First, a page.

Zhao, M., et al. Proteomic profiling of primary astrocytes and co-cultured astrocytes/microglia exposed to acrylamide, 75, 78-88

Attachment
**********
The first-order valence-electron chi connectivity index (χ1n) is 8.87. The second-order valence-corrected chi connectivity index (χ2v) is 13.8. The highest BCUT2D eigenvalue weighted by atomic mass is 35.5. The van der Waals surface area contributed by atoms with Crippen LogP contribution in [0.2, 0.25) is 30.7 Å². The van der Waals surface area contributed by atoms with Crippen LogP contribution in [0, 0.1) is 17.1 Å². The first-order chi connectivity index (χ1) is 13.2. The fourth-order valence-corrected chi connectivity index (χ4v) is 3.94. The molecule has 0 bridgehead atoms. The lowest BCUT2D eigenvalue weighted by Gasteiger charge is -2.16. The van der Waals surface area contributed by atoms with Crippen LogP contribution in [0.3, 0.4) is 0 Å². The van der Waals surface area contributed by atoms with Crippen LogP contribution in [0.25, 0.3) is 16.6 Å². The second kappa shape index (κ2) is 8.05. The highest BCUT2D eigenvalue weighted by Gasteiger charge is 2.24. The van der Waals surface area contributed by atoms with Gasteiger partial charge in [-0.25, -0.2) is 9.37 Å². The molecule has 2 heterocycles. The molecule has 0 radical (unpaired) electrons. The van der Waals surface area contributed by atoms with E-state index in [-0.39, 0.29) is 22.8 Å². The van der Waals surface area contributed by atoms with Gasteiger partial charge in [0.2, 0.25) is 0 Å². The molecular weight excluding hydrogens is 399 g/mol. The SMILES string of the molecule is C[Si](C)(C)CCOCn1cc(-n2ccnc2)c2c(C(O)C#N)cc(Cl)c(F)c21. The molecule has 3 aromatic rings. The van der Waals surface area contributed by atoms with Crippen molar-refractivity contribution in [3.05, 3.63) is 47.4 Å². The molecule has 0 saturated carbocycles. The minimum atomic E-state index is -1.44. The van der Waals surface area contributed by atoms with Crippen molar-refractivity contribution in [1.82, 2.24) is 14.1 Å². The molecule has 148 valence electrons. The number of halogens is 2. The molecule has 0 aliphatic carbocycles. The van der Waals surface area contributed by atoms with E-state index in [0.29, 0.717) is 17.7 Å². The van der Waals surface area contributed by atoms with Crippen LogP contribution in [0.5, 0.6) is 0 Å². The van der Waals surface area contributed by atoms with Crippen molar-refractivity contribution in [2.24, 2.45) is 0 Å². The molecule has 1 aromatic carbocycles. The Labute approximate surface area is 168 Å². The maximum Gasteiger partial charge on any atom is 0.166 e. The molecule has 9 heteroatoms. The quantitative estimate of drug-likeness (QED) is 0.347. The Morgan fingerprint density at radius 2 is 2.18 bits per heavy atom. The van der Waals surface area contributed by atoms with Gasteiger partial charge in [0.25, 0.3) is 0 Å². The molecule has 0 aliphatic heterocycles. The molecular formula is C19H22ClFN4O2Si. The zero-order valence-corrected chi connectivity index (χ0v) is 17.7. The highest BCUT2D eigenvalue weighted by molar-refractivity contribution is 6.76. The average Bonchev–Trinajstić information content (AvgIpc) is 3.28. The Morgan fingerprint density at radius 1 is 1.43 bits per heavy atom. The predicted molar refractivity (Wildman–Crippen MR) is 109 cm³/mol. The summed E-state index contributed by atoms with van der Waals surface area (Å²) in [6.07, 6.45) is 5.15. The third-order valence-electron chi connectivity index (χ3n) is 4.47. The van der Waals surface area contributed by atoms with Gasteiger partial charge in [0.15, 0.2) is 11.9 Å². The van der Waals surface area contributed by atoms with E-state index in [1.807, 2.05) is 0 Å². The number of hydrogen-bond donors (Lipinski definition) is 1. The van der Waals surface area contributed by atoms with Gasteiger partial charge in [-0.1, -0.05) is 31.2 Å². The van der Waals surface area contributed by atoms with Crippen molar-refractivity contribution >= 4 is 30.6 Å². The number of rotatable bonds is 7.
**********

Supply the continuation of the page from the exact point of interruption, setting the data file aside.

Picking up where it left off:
Acrylamide (AA) is a common food contaminant known to detrimentally affect the nervous system. Homeostasis of the nervous system is dependent on glial cells, namely astrocytes and microglia, which actively participate in neuronal survival signaling pathways. Although the differential responses of monocultured astrocytes compared to co-cultured astrocytes and microglia to AA exposure have been investigated, the global effects and potential molecular mechanism involved in AA-induced neurotoxicity remain unknown. In this study, the impacts of AA on primary monocultured astrocytes and co-cultured astrocytes with microglia were determined using Orbitrap-based proteomic analysis. The results showed that AA exposure mainly caused disruption of cellular and metabolic processes, biological regulation, and cell development. Furthermore, oxidative stress-related pathways and immune responses were the main regulatory functions influenced by AA-induced neurotoxicity. Additionally, Nrf2 and other downstream proteins in the oxidative stress-related pathway were up-regulated. There were significant differences between the protein changes in the monocultured astrocytes and co-cultured astrocytes with microglia, indicating that AA affected cell-cell communication between astrocytes and microglia. Overall, these findings illustrate the global effects of AA-induced functionality and pathway alteration and their involvement in the development of neurological deficits in primary glial cell cultures. These findings may provide new insights for the development of a pathway approach suitable for the risk assessment of AA.